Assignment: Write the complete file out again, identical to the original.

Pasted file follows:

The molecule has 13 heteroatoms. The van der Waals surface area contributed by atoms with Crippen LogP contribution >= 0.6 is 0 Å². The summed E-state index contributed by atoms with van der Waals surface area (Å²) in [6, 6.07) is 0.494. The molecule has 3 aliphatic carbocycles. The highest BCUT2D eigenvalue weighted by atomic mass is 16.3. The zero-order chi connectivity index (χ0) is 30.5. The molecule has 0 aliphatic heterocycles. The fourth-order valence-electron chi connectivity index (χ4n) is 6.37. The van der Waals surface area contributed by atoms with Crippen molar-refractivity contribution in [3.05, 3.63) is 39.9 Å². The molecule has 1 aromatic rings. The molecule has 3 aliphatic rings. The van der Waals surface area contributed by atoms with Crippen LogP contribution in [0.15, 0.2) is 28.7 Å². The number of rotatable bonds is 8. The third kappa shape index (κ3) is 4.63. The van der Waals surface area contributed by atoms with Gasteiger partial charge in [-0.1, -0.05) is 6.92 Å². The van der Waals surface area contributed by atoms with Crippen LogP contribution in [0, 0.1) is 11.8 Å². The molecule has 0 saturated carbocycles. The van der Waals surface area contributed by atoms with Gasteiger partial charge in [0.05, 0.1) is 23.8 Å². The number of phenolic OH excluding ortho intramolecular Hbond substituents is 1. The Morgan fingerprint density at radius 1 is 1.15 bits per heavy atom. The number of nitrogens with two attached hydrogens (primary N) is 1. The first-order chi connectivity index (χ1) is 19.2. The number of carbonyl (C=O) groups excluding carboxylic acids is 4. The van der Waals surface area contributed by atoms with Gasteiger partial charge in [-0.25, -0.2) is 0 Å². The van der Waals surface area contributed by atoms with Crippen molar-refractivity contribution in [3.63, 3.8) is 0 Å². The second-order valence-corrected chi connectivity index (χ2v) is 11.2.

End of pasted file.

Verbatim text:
The molecule has 13 heteroatoms. The van der Waals surface area contributed by atoms with Crippen LogP contribution >= 0.6 is 0 Å². The summed E-state index contributed by atoms with van der Waals surface area (Å²) in [6, 6.07) is 0.494. The molecule has 3 aliphatic carbocycles. The highest BCUT2D eigenvalue weighted by atomic mass is 16.3. The zero-order chi connectivity index (χ0) is 30.5. The molecule has 0 aliphatic heterocycles. The fourth-order valence-electron chi connectivity index (χ4n) is 6.37. The van der Waals surface area contributed by atoms with Crippen molar-refractivity contribution in [3.05, 3.63) is 39.9 Å². The molecule has 1 aromatic rings. The molecule has 3 aliphatic rings. The van der Waals surface area contributed by atoms with Crippen LogP contribution in [0.15, 0.2) is 28.7 Å². The number of rotatable bonds is 8. The third kappa shape index (κ3) is 4.63. The van der Waals surface area contributed by atoms with Gasteiger partial charge in [-0.1, -0.05) is 6.92 Å². The van der Waals surface area contributed by atoms with Crippen LogP contribution in [0, 0.1) is 11.8 Å². The molecule has 0 saturated carbocycles. The van der Waals surface area contributed by atoms with Gasteiger partial charge in [0.05, 0.1) is 23.8 Å². The number of phenolic OH excluding ortho intramolecular Hbond substituents is 1. The Morgan fingerprint density at radius 1 is 1.15 bits per heavy atom. The number of nitrogens with two attached hydrogens (primary N) is 1. The first-order chi connectivity index (χ1) is 19.2. The number of carbonyl (C=O) groups excluding carboxylic acids is 4. The van der Waals surface area contributed by atoms with Gasteiger partial charge in [-0.25, -0.2) is 0 Å². The van der Waals surface area contributed by atoms with Crippen molar-refractivity contribution in [3.63, 3.8) is 0 Å². The second-order valence-corrected chi connectivity index (χ2v) is 11.2.